New York Times best-selling novelist Yangsze Choo is fourth generation Malaysian of Chinese descent. Both of her novels — The Ghost Bride and The Night Tiger — include Malaysian-Chinese culture and folklore, along with the tropical and vibrant setting of Malaysia.
When Choo offered to answer book questions I was very excited, as so much about her writing and subject matter fascinates me. Choo’s work is thoroughly researched, and from the beginning of her novels she envelops you in the extraordinary worlds she creates.
I would like to thank Yangsze Choo for taking the time to answer my questions, and I really appreciate the depth she went into in her answers. It was so interesting learning about the background of her writing, and if you haven’t read any of Choo’s work yet, I highly recommend you do.
LB: What inspired you to write The Night Tiger?
YC: I’ve always been interested in old colonial houses in Malaysia, and try to visit them whenever I can. The whole layout of the house suggests stories: the way the servants’ quarters were situated away from the main house, the indoor/outdoor kitchens, and the beautiful lines and high ceilings. And of course, that type of house would be impossible to maintain in the tropics without lots of servants to support it — a sort of minor Downton Abbey of the tropics, if you will…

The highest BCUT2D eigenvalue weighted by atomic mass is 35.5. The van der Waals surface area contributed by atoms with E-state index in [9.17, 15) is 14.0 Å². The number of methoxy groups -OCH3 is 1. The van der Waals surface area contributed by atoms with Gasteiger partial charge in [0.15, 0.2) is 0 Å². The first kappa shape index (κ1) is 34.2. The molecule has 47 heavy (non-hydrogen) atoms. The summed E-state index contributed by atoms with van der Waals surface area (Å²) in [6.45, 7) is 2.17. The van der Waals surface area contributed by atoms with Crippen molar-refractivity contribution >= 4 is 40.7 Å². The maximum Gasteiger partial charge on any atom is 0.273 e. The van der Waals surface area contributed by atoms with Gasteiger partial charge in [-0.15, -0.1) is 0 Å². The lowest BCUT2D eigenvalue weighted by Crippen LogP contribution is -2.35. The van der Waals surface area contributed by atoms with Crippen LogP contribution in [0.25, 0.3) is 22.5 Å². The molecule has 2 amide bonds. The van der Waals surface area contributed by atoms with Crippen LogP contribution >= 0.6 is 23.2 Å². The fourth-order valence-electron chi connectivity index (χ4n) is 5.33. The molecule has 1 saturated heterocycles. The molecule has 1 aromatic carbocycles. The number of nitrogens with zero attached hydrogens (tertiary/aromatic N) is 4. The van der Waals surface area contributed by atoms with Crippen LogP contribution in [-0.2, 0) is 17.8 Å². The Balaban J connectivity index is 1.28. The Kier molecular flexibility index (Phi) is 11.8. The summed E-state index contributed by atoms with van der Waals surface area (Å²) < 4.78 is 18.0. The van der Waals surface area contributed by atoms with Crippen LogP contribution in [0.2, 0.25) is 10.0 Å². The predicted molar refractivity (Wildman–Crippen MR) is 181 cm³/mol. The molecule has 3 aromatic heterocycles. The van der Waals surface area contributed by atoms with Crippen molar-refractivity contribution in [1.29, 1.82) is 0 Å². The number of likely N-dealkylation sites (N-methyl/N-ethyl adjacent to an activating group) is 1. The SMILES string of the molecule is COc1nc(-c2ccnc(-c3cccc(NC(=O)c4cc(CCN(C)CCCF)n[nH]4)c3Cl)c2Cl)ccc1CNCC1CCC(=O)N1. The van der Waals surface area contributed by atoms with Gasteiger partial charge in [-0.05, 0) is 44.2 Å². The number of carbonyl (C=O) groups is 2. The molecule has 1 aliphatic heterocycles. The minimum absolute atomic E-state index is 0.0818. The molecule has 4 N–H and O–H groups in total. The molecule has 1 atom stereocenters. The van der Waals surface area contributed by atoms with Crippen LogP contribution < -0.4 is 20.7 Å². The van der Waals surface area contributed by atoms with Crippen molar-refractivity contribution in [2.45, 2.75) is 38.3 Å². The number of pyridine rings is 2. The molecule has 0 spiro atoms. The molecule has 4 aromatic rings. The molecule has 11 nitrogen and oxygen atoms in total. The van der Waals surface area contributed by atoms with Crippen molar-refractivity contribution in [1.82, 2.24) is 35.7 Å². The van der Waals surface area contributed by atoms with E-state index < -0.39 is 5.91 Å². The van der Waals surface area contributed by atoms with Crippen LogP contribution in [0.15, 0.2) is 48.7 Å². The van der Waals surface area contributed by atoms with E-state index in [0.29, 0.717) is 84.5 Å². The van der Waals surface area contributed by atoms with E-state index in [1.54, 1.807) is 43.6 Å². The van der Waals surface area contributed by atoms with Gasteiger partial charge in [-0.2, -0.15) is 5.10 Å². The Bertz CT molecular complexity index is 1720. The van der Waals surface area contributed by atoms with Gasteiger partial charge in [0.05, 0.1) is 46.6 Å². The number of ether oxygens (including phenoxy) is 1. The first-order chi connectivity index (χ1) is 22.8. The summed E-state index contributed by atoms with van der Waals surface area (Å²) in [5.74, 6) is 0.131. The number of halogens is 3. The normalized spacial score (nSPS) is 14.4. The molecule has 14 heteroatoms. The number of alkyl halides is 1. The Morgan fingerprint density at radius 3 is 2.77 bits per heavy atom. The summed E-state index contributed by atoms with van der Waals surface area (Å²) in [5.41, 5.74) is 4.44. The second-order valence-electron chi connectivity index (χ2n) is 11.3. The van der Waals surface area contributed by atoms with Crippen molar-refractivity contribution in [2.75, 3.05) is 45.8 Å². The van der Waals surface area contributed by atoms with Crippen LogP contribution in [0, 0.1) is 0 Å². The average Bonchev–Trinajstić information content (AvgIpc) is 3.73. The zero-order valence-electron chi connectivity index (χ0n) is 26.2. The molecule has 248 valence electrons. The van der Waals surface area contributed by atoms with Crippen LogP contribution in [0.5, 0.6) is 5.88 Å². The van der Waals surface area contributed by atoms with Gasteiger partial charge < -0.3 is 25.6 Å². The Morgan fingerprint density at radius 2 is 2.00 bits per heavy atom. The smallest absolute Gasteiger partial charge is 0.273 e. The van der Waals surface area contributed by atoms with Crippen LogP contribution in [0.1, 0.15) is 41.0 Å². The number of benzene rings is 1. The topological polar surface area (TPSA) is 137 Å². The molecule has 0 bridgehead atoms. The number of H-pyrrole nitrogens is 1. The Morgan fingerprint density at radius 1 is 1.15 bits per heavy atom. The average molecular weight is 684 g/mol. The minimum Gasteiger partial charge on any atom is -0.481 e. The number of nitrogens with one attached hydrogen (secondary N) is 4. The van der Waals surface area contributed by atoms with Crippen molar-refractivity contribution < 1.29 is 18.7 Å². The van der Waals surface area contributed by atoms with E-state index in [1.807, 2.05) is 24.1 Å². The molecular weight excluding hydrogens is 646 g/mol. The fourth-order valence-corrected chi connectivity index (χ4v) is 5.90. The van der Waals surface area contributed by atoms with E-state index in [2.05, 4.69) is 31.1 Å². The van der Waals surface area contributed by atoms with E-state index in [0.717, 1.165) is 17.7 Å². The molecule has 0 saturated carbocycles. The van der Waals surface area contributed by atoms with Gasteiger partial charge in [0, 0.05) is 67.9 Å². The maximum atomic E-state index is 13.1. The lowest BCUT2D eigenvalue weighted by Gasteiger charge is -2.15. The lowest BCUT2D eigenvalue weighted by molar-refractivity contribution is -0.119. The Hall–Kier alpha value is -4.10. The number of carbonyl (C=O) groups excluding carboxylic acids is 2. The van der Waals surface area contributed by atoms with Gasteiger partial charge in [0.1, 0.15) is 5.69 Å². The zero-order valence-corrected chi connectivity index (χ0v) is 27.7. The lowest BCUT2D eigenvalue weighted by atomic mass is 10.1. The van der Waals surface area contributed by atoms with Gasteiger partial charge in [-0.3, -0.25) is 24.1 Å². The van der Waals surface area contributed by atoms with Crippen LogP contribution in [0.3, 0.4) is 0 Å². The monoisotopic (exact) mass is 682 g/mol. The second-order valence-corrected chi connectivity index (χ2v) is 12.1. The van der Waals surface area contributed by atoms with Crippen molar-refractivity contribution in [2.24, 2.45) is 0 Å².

Also, when I was growing up, the few books I could find written about Malaysia were mostly from expatriate points of view. I read Somerset Maugham and his novels were seething with a kind of repressed drama. It made me wonder what the local perspective might have been — what did all those mistresses and servants know? So many secrets and mysteries, with the added romance of a 1930s setting. Agatha Christie was a big influence when I was a kid, so I couldn’t resist shoehorning in a murder mystery as well!
LB: Why do you choose to write about Malaysian-Chinese culture in your books? Did you feel you had any difficulties getting published as your work isn’t from a western perspective?
YC: That’s an interesting question. I didn’t actually plan, but simply ended up writing about what I knew and enjoyed, which was a lot of Malaysian history. Authenticity is important to me (I don’t think I’d be able to write convincingly about e.g. Argentina without having been there or having a personal connection), and my family comes from Perak, which I wrote about in the book.
When I was a child, we used to visit my grandparents in the Ipoh area fairly often, and the smell of the rain, the heat from the dusty roads, and the crumbling old colonial buildings that you could still find, really made an impression on me. It’s important to consider the story, and whether it inspires you. Also, the fun of reading is to live alternate lives through books. That’s always been true, e.g. the fascination of books like Twenty Thousand Leagues Under the Sea. I think that curiosity is always alive in readers. The appetite for diverse books is growing, and I hope that we’ll continue to see more novels that expand our universes.
The second part of this interview will appear next Wednesday.